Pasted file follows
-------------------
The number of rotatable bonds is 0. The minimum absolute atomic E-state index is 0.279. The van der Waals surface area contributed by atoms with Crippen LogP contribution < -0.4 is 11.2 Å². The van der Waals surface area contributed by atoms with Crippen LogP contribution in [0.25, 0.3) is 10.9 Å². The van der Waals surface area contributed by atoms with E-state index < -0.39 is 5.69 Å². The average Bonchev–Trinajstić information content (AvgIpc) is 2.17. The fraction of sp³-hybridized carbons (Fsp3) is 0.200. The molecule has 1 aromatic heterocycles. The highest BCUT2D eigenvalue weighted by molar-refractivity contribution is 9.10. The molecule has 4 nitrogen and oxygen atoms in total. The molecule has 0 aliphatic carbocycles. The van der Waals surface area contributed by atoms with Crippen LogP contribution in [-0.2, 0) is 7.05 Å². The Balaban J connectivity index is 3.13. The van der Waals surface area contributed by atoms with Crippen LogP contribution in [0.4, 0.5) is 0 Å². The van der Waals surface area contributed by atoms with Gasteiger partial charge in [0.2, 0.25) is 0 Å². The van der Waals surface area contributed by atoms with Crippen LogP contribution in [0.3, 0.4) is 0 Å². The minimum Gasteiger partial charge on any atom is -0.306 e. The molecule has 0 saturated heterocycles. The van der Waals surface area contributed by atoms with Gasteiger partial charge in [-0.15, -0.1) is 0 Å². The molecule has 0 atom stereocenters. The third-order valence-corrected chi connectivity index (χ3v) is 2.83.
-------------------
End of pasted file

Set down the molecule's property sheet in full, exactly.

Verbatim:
The number of rotatable bonds is 0. The minimum absolute atomic E-state index is 0.279. The van der Waals surface area contributed by atoms with Crippen LogP contribution < -0.4 is 11.2 Å². The van der Waals surface area contributed by atoms with Crippen LogP contribution in [0.25, 0.3) is 10.9 Å². The van der Waals surface area contributed by atoms with E-state index < -0.39 is 5.69 Å². The average Bonchev–Trinajstić information content (AvgIpc) is 2.17. The fraction of sp³-hybridized carbons (Fsp3) is 0.200. The molecule has 1 aromatic heterocycles. The highest BCUT2D eigenvalue weighted by molar-refractivity contribution is 9.10. The molecule has 4 nitrogen and oxygen atoms in total. The molecule has 0 aliphatic carbocycles. The van der Waals surface area contributed by atoms with Crippen LogP contribution in [-0.2, 0) is 7.05 Å². The Balaban J connectivity index is 3.13. The van der Waals surface area contributed by atoms with Crippen LogP contribution in [0.4, 0.5) is 0 Å². The van der Waals surface area contributed by atoms with Gasteiger partial charge in [0.2, 0.25) is 0 Å². The van der Waals surface area contributed by atoms with Crippen LogP contribution in [0.3, 0.4) is 0 Å². The minimum Gasteiger partial charge on any atom is -0.306 e. The molecule has 0 saturated heterocycles. The van der Waals surface area contributed by atoms with Gasteiger partial charge in [-0.15, -0.1) is 0 Å². The molecule has 0 atom stereocenters. The third-order valence-corrected chi connectivity index (χ3v) is 2.83.